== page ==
SYCAMORE – Tom Oestreicher of Sycamore was diagnosed with Alzheimer’s disease in 2013 at age 65.
Oestreicher knew that he didn’t want to sit idly by, give up and let the disease run its course. Instead, with his wife Marilyn by his side, he is standing up, fighting back and having his voice heard as an advocate for others diagnosed with the disease.
Oestreicher is one of 10 new members of the 2016-2017 Alzheimer’s Association National Early-Stage Advisory Group. Oestreicher was chosen from 56 applicants across the country to be a part of the group.
As a member of the group, Oestreicher is a national spokesman for media and educational events, raises awareness of Alzheimer’s and advocates for research funding for the Alzheimer’s Association’s programs and materials.
Oestreicher, a retired teacher for more than 33 years, a professional speaker for more than 40 years and a published author of four books about the Civil War, continues to stay active in community groups, including Sons of Union Veterans of the Civil War, and is writing his fifth book.
Oestreicher spoke to MidWeek reporter Katrina Milton by phone to discuss his role in the advisory group, his Alzheimer’s diagnosis and living with the disease.
Milton: What is Alzheimer’s?
Oestreicher: Alzheimer’s is often misunderstood. You don’t lose your memory all at once. You start to lose your short-term memory, but the process can take 15 to 20 years. Dementia is an aging process, but Alzheimer’s is a disease of the brain. We have no idea what causes it or how to stop it. We are looking into processed foods, but people in remote areas of Africa have it. An entire village in South America has it. Maybe it’s a gene? Nobody really knows.
Milton: How and when were you diagnosed?
Oestreicher: People often joke that they’re getting Alzheimer’s when they forget their keys. Everyone has those moments. What’s different about Alzheimer’s is that it’s not physical, it’s mental. I taught for 33 years. In 2012, I was lecturing about the Civil War, history and economics. I realized that I was missing things in class that I’ve taught about for almost 40 years. I started having short-term memory loss, but the things I know well, like the Civil War and history, are embedded in my brain as long-term memory. When my daughter asks me what I had for breakfast that morning, I reply, “I don’t really know, but I’m sure coffee was involved.”
Milton: How do you describe Alzheimer’s to someone who asks?
Oestreicher: I describe Alzheimer’s like a glacier. Little pieces of memory start to fall off. You lose a little at first, then bigger and bigger. Soon, there’s no more glacier.
Milton: What are some of your roles as an Alzheimer’s Association National Early-Stage Advisory Group member?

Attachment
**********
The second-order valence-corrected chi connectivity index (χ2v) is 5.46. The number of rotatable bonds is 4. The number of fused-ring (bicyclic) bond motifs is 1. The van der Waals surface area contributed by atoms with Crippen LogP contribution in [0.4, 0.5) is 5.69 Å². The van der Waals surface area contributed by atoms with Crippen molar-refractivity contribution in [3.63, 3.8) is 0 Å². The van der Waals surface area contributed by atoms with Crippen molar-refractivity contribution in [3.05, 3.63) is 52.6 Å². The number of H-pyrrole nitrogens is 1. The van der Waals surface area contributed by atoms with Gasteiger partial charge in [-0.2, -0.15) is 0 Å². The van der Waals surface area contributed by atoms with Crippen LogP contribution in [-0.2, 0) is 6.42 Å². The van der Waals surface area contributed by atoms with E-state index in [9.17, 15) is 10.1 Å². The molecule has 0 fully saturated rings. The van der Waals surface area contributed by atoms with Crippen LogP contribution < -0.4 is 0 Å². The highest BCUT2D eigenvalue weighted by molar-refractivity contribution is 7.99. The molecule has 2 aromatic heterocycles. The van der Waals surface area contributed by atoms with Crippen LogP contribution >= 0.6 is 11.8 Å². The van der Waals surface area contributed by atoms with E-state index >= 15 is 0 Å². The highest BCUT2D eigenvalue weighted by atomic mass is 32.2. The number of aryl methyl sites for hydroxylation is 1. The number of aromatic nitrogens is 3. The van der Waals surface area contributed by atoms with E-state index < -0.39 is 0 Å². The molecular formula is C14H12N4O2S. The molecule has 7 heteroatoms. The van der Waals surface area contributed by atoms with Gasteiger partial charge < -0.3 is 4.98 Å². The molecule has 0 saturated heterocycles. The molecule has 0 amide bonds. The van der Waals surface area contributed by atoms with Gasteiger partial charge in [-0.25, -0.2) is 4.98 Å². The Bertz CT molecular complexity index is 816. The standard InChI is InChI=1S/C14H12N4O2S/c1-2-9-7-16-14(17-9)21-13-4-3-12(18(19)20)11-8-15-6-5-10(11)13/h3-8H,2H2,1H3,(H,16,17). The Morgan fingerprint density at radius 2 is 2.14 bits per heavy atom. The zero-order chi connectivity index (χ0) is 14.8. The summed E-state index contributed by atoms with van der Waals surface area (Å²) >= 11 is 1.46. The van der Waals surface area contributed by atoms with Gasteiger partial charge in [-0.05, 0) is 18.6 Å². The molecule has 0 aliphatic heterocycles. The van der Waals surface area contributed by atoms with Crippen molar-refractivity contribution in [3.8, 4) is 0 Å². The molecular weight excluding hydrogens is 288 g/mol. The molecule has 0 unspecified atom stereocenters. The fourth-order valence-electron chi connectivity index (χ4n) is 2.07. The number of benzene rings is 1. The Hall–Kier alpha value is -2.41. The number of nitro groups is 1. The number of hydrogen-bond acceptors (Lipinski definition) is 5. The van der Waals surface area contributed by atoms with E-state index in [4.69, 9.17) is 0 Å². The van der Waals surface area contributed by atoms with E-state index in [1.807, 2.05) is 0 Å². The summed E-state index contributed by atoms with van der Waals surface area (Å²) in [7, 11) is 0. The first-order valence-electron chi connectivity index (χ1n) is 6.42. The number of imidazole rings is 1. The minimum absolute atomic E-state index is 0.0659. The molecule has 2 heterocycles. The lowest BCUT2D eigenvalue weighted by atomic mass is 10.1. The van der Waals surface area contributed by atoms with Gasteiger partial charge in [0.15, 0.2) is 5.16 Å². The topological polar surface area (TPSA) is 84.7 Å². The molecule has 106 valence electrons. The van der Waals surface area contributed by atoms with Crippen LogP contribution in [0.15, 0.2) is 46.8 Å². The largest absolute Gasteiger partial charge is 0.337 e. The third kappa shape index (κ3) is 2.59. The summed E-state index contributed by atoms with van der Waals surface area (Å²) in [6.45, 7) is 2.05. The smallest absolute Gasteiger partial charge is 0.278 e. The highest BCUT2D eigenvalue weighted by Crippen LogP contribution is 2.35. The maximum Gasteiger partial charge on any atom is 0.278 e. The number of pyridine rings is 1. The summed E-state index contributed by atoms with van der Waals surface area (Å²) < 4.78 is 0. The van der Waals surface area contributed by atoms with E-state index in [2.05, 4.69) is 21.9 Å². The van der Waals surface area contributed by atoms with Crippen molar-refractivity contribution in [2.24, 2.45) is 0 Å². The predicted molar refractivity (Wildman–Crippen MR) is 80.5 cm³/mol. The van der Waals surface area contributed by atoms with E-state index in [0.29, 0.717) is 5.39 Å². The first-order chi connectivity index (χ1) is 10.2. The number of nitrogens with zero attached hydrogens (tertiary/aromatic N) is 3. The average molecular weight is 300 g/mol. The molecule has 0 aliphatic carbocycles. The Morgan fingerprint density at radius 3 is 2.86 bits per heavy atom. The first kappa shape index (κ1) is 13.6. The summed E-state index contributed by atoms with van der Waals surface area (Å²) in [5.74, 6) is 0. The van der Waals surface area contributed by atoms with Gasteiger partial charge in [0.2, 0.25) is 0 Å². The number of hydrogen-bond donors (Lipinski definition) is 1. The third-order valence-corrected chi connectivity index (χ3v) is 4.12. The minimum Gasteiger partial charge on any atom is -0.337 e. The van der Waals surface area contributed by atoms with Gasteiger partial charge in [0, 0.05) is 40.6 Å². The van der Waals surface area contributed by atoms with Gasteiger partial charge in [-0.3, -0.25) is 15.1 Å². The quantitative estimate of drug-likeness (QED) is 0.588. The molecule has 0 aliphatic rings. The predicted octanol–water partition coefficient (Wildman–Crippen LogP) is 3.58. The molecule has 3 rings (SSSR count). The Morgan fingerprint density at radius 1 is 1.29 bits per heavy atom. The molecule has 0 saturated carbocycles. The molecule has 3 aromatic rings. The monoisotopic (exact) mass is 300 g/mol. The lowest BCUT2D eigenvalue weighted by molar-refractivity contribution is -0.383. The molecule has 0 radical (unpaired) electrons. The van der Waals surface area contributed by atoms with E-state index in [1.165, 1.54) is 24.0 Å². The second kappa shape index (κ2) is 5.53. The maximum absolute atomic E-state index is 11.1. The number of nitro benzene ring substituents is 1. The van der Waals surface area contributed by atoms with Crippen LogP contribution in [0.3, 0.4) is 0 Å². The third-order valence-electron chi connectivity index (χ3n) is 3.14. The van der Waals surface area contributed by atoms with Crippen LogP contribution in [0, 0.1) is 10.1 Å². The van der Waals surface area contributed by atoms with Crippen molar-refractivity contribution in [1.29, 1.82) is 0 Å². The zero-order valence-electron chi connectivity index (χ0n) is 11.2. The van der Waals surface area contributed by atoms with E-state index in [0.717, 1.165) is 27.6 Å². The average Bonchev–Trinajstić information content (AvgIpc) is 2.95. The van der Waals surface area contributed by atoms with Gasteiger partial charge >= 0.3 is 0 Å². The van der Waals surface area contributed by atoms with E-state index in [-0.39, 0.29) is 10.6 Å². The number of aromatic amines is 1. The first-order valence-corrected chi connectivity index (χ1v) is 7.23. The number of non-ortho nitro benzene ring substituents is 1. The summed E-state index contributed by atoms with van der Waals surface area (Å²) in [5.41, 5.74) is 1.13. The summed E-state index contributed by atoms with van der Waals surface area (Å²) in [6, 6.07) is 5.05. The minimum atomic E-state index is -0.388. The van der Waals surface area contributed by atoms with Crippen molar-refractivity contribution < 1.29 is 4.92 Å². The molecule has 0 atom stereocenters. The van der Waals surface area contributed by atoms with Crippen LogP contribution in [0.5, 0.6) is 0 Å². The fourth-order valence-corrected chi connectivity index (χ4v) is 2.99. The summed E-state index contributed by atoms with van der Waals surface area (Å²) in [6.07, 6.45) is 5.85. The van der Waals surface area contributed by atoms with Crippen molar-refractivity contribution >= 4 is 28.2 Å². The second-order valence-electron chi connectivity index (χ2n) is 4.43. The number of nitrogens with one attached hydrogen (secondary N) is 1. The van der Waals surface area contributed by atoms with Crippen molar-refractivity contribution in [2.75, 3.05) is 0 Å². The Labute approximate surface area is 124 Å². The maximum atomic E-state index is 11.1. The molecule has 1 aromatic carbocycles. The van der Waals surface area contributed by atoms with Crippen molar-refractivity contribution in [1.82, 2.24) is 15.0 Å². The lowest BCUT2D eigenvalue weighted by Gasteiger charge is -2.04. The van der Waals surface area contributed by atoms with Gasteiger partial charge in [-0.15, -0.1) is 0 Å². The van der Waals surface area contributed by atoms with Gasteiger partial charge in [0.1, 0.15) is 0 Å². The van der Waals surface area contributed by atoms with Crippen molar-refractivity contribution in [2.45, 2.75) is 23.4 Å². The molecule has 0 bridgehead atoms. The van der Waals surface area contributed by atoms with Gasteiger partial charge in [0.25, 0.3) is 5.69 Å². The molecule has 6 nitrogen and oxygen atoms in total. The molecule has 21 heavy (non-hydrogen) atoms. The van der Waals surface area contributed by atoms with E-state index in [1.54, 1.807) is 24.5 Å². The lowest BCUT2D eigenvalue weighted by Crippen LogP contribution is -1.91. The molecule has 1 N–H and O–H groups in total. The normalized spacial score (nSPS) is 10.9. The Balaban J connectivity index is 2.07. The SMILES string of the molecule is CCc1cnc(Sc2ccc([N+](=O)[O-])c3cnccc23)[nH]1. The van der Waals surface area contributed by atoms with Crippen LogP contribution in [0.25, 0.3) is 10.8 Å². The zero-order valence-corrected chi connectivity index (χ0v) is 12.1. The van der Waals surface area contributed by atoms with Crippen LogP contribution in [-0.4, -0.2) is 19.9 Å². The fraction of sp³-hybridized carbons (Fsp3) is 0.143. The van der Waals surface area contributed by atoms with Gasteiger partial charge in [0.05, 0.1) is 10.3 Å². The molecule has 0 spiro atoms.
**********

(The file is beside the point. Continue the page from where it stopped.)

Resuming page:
Oestreicher: We participate in a two-hour conference call once a month. We work with pharmaceutical groups. During clinical trials, we write the summary that is presented to patients and families. Often, those forms have scientific and biologic terms. We simplify it into everyday language so they can understand the information. We also appear on and create TV and radio commercials. The advisory committee writes the copy, so we choose what message the commercials relay.
Milton: Can you tell me more about your TV and radio appearances?
Oestreicher: My wife Marilyn and I appeared on a one-hour special on WGN TV called “Unforgettable: Living with Alzheimer’s” (http://wgntv.com/2016/11/19/unforgettable-living-with-alzheimers). We also spoke on Dean Richards’ radio show and also appeared on WYCC PBS Chicago’s “Americans Living with Alzheimer’s” (https://www.youtube.com/watch?v=Zj6AtwJcb3k). For me, it’s important to promote awareness and share information. Alzheimer’s is the sixth leading cause of death and is predicted to be the No. 2 cause within the next 10 years. More people die from Alzheimer’s than breast and prostate cancer combined. It’s why there needs to be more funding and research for a cure.
Milton: Do you keep up-to-date with research and scientific breakthroughs?
Oestreicher: As a member of the group, I am updated every day about what’s happening in the 70 research facilities around the world. But if a cure is found, they’re testing on a mouse. They will have to go through steps to test on humans, then it has to be passed through the FDA. It’s why we’re going to testify in front of Congress in March. There has to be more advocacy and funding for research at state and federal levels.
Milton: How do people die from Alzheimer’s?
Oestreicher: You start to stumble and fall and lose your balance. Then you lose certain abilities, like having difficulty swallowing. Your brain doesn’t send the signals to your heart, lungs and kidneys. Soon, your body functions shut down. You die with it, not because of it. The process can sometimes be slow. It could take 20 years.
Milton: Are you still involved with groups and the community?
Oestreicher: I’m still very much involved with my groups, including the Sons of Union Veterans. I read all the time. I still function. Marilyn is my care partner. She’s a care partner, not a caregiver, because I can still function and do everyday things. It’s important to stay active both physically and mentally, to do things like paint or puzzles. I am working on my fifth book, a fiction about modern-day Templars looking for Christ’s crown of thorns.
Milton: Do you have advice for readers of the article?
Oestreicher: Try to go in for neurological evaluations. Many people are in denial or brush it off as old age. There is no cure, but there are two drugs, Aricept and Namenda, that can slow the process down. … If you’re diagnosed with Alzheimer’s, it’s a death sentence. It’s difficult to say this, but it’s true. There’s no cure. However, that diagnosis doesn’t mean that life is over. You can and should continue what you do. Enjoy life. Also, remember that you’re not alone. There are other people who are going through similar experiences.